I have been meaning to tell you what it’s been like to move from Europe to the Americas this summer. I moved to Spain on my own (#throwback #2015), and had the most exhilarating two years of my life travelling around Italy, Portugal, Hungary, Poland and Czech Republic. Madrid became a place I still think of as my home. Barcelona became my favorite weekend-getaway excuse. I acquired a particular taste for strong coffee in tiny cups, and a love for oversized scarves. Though I hate the notion that I left Europe because I fell in love with a European who had Latin American dreams (*cough* I am Venezuelan), the truth is that he is at the core of my move to Mexico City.
I spent July visiting my mom in the U.S. while I madly applied to teaching positions in a country I would have never imagined I’d live in. Because of our jobs’ different timings, I ended up moving to one of the largest cities in the world on my own. One of the most important financial centers in the Americas, Mexico City tightly packs in 9 million people (and they all seem to ride the same metro).
I proudly got a job on my own. I did a few Skype interviews, and filled up a boring amount of online applications. I used LinkedIn, Teachers Latin America*, and indeed.com.mx. I wrote e-mails and edited my resume more than necessary (I take that back. Always work on your resume more than seems necessary). I arrived with two small size suitcases and a hiking backpack. I was not wearing jewelry because I was scared of looking rich. I also made sure I didn’t look too happy, like a person on vacation. I took my AirBnB host’s advice and paid for an over priced airport taxi instead of hailing a cab in the street.
SIDENOTE: It is always safer to use “taxis de sitio” which means that the taxis belong to a specific site they leave from. In the 3 1/2 months I have been here, I can confidently recommend Radio Taxi (+52 1 56601122) and Taxi Plus ( 1 0560714). Mexico City’s phone code is +52.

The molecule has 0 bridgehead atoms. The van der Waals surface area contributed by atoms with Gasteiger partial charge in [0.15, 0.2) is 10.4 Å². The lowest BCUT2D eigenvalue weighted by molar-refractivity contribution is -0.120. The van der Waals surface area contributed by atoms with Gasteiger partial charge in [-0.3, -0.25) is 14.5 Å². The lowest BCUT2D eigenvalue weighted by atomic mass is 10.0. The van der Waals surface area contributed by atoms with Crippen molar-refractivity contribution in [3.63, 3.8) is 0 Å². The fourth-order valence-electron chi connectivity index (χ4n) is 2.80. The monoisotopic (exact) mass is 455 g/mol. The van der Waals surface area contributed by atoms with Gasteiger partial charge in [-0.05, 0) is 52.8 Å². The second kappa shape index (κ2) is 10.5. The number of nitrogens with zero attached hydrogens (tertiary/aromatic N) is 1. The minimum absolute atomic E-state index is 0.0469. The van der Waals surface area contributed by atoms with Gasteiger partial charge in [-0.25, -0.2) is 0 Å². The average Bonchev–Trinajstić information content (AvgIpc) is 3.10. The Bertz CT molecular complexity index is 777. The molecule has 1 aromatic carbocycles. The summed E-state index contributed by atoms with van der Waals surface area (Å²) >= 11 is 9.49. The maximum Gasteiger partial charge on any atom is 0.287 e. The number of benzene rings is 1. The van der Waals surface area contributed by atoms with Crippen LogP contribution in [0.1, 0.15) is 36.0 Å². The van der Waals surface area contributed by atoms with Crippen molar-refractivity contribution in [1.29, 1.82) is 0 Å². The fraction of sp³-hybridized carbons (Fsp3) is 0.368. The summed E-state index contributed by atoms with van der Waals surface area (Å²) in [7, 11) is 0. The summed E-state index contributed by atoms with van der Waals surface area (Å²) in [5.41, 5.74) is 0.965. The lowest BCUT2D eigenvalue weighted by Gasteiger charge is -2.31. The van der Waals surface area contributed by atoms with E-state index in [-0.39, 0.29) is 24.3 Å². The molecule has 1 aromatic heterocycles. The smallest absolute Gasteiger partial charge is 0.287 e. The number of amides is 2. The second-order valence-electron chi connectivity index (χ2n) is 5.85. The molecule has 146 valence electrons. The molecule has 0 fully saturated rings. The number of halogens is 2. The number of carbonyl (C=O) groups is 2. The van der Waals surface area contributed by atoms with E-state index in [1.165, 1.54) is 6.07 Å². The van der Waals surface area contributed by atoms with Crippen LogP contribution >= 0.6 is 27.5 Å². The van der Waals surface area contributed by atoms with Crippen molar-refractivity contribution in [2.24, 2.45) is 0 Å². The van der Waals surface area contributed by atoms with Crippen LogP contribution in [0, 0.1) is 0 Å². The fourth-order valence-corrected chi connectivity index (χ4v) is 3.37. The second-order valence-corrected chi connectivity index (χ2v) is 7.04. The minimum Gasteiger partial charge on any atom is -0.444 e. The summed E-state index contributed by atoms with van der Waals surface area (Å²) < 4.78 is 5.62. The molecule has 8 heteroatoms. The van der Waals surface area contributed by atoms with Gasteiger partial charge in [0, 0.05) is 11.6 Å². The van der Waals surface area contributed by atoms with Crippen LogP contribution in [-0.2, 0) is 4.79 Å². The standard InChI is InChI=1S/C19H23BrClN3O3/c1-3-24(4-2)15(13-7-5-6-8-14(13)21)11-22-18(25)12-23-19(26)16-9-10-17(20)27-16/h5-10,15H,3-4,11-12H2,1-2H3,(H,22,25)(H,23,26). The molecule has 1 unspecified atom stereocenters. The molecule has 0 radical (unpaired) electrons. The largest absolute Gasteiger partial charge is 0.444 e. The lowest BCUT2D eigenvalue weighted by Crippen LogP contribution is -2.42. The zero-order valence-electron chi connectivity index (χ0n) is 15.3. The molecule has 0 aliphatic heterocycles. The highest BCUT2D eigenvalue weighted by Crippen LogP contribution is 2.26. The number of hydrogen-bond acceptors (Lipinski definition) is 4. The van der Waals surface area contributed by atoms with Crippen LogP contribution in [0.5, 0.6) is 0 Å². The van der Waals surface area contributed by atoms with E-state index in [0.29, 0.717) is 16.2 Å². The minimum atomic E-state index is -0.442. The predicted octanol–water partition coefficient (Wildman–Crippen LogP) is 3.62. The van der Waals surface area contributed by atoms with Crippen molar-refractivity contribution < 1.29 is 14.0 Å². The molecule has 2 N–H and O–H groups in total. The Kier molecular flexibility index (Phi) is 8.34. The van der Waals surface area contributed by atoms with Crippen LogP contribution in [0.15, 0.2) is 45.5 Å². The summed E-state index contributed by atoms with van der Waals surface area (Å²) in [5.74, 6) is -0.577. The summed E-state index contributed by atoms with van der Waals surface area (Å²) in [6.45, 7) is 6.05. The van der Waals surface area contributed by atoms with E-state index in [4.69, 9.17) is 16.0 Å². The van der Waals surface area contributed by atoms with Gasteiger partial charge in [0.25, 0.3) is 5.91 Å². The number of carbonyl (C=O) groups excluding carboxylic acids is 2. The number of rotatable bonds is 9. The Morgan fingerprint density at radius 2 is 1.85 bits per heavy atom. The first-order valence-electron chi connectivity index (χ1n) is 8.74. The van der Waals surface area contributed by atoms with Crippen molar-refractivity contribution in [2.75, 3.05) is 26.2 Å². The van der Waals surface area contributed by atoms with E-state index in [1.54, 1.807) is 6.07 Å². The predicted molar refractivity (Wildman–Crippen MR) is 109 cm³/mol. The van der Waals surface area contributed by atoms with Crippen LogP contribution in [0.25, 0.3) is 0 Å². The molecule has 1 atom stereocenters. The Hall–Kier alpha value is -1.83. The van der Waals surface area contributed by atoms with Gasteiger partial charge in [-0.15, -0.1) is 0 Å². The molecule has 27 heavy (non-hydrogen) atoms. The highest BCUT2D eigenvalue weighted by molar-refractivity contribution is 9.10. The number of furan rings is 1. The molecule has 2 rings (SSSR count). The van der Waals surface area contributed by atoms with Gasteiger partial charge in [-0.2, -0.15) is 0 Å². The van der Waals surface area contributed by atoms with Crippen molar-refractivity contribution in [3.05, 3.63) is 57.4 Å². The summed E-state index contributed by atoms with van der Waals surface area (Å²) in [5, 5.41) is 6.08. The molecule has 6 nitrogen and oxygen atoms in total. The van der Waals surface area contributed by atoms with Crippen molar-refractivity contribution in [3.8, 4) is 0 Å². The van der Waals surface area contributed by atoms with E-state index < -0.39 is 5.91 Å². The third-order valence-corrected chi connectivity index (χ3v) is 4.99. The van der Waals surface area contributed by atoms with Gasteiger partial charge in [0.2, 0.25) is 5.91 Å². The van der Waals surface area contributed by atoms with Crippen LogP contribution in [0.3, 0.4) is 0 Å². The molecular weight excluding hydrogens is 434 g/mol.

WORK AND TRANSPORT
I currently teach English to 5 and 6 year olds in a kinder in Jardines del Pedregal – a very closed off neighborhood, home to VIP Mexicans. It has been a wonderful experience getting so close with my students in such a short amount of time. The commute has been…interesting. I work in a “guarded” area, and there is no public transport that reaches my kinder. So I have been leaning a lot on rides from co-workers – which has been more stressful than comforting for me.
Thankfully, my Argentinian co-worker has recently trained me on bus routes, so I now navigate my way back home on two peseros. Peseros are these green, small, old, poorly ventilated buses that cost 6 Mexican pesos and have no official routes or schedules. Good luck figuring out how to get to where you want by peseros alone! It is a trial and error. Though hot, smelly, and sticky, I am loving the freedom of getting around on my own!
One of the most painful parts of moving here alone has been feeling like one tiny person out of 9 million. Mexicans are some of the nicest people I have come across. Right off the bat, they are polite, courteous, smiley, friendly and talkative. But that does not mean you will come here and have deep, meaningful bonds with everyone from the start. Over the past two years, I developed solid friendships in Madrid, and I long for those connections in Mexico City daily. Not a day goes by where I don’t reminisce on my Rioja and tapas days with my chicas (check out The Foundation Beneath My Feet blog post for insight on these marvelous ladies). I know creating a circle of friends takes time. But knowing doesn’t make the waiting easier. Other than my boyfriend that arrived here a month after me, I am starting from scratch…again.